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MASH : Maths and Stats Help

information icon A-Z of Maths, Stats, and Numeracy Terminology  

Here you'll find definitions and explanations of many mathematical terms, and statistical concepts and tests. You'll also find links to further information about them as well as the 'how-to' guides to accompany them.

This will forever be a work in progress, so please let us know if you would like something adding to this.

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Accuracy: How close measured scores in a dataset are to their true values. The true value may be decided based on background literature or previous studies.  

Algebra: The area of mathematics where letters and other general symbols are used to represent numbers and quantities in formulae and equations.

Alternate-form reliability: A method of measuring reliability which employs a functionally similar version of a survey or instrument alongside the original version. In this way, it works to counteract the practice effect which hinders test-retest reliability. Examples of such variations include changing the ordering or the wording of some questions in the survey/instrument. 

Alternative hypothesis: A hypothesis which predicts that there will be a significant result on a statistical test. It contradicts the null hypothesis. It is sometimes known as H1

Analysis of covariance (ANCOVA): An ANOVA (see ANOVA) that accounts for the effect of an added confounding variable, referred to as the covariate, when considering the relationship between the factor(s) and the dependent variable.  [SPSS Guide]

Analysis of variance (ANOVA):  An analysis of the difference among means where one or more independent variables (referred to as factors) are used to group the data. The data captured for each group is then compared with the others to observe any statistically significant differences between them. This method is best used when a factor has three levels, i.e. when it divides the data into three or more distinct groups.  


Bartlett’s test for homogeneity of variance: A test used to determine whether the variances between all samples in an analysis are roughly equal. It tests the null hypothesis that they are equal, so a significant difference indicates unequal variances. It is best applied when the data is suspected to be roughly normally distributed.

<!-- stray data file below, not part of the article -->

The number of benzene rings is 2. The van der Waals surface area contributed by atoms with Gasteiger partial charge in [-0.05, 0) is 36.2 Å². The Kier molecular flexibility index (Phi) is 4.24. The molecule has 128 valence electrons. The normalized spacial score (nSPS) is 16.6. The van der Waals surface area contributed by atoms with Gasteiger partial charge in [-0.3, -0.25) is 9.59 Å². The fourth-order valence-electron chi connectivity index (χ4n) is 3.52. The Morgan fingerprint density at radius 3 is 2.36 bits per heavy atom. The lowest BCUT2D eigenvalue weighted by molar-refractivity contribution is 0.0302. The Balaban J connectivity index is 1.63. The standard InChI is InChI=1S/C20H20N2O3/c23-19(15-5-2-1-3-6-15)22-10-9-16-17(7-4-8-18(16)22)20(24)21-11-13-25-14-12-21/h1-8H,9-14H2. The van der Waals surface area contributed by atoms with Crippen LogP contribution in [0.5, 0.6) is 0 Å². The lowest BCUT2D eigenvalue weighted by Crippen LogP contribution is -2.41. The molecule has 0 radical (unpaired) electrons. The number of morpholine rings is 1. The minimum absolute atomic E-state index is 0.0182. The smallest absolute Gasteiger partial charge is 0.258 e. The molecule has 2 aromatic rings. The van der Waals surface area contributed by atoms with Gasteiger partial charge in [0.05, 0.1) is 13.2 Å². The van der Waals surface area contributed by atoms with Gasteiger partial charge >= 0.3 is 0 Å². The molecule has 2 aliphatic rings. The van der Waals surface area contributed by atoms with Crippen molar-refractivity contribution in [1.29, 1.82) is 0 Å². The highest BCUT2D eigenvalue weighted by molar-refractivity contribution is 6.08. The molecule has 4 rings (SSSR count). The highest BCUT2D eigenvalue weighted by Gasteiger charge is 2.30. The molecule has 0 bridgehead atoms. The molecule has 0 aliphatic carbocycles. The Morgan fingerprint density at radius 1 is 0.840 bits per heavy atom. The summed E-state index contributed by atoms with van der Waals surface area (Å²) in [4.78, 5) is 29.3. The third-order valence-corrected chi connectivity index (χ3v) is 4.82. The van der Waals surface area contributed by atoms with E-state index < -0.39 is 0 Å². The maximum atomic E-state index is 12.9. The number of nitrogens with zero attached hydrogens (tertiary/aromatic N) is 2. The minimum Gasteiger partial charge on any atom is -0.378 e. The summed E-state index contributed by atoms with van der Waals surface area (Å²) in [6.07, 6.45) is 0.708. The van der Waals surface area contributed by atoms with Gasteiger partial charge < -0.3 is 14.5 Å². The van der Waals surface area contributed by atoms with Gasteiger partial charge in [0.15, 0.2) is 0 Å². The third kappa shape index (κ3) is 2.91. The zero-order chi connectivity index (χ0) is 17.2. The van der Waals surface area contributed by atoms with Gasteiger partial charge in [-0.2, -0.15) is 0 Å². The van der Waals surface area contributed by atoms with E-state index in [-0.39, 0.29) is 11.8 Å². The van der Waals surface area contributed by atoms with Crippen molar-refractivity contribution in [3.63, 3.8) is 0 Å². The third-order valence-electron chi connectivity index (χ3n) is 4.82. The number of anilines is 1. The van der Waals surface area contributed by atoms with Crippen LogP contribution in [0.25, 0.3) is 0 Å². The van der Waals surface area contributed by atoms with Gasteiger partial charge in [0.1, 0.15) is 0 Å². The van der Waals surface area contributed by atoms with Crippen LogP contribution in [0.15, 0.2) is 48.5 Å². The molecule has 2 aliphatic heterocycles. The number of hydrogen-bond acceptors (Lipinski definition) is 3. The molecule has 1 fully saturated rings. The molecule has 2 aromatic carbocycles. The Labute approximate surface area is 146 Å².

Between-Subjects ANOVA: A One-Way Between-Subjects ANOVA is a parametric hypothesis test that compares the difference between more than two independent groups, such as comparing the difference between three distinct groups. [SPSS Guide]

Bias: A general term referring to systematic (i.e. not random) deviation of an estimate from the true value.  

Bimodal distribution: A distribution curve where two ‘peaks’ are observed.

Binomial Test: A test that compares the difference in the probability between two outcomes. These outcomes can be assumed to be equally likely (probability=0.5) or not (e.g., rolling a 1 on a die; probability = 0.167).

Bonferroni correction: A post hoc test used in procedures such as ANOVAs to adjust the p-value of each comparison between groups. This is performed to reduce the probability of a type 1 error.  

Breakeven Point: A business term used to denote the quantity at which total costs are equal to total revenue. At this quantity, the profit is zero and the business is said to 'break even'.


Calculus: The area of mathematics involving derivatives and integrals, it is the study of motion in which changing values are studied.

Central limit theorem: A theorem which states that the sampling distribution of the mean draws closer to being normally distributed as the gathered sample size increases.  

Chain Rule: A rule of differentiation that shows the products of two split derivitatves is equal to the full derivative. 

$${dy \over dx} = {dy \over dt} \cdot {dt \over dx} $$

Chi-square test (χ²) – A statistical test for goodness-of-fit which tests the null hypothesis that the distribution of a discrete variable coincides with the distribution of the data.  [SPSS Guide]

Cohen’s d: A measurement of effect size used to determine the size of a difference between means, such as in the case of a t-test.  Cohen’s d values equal to or greater than 0.2 represent a small effect, values equal to or greater than 0.5 represent a medium effect, and values equal to or larger than 0.8 represent a large effect.  

Collinearity: Where, in a regression analysis, a strong correlation exists between two variables such that it is difficult to estimate their individual regression coefficients reliably.  

Compliment: A term used in set theory and probability to denote the exact inverse of a set or probability. For example, the complement of odd numbers is even numbers.

Convergent: A type of integral where the associated limits both exist and are finite.

Confidence intervals: A measurement of the range in which a researcher anticipates their observed values to fall within if their experiment were to be repeated. Confidence intervals often bracket a sample estimate on either side of its distribution, with the most common bracket being 95%.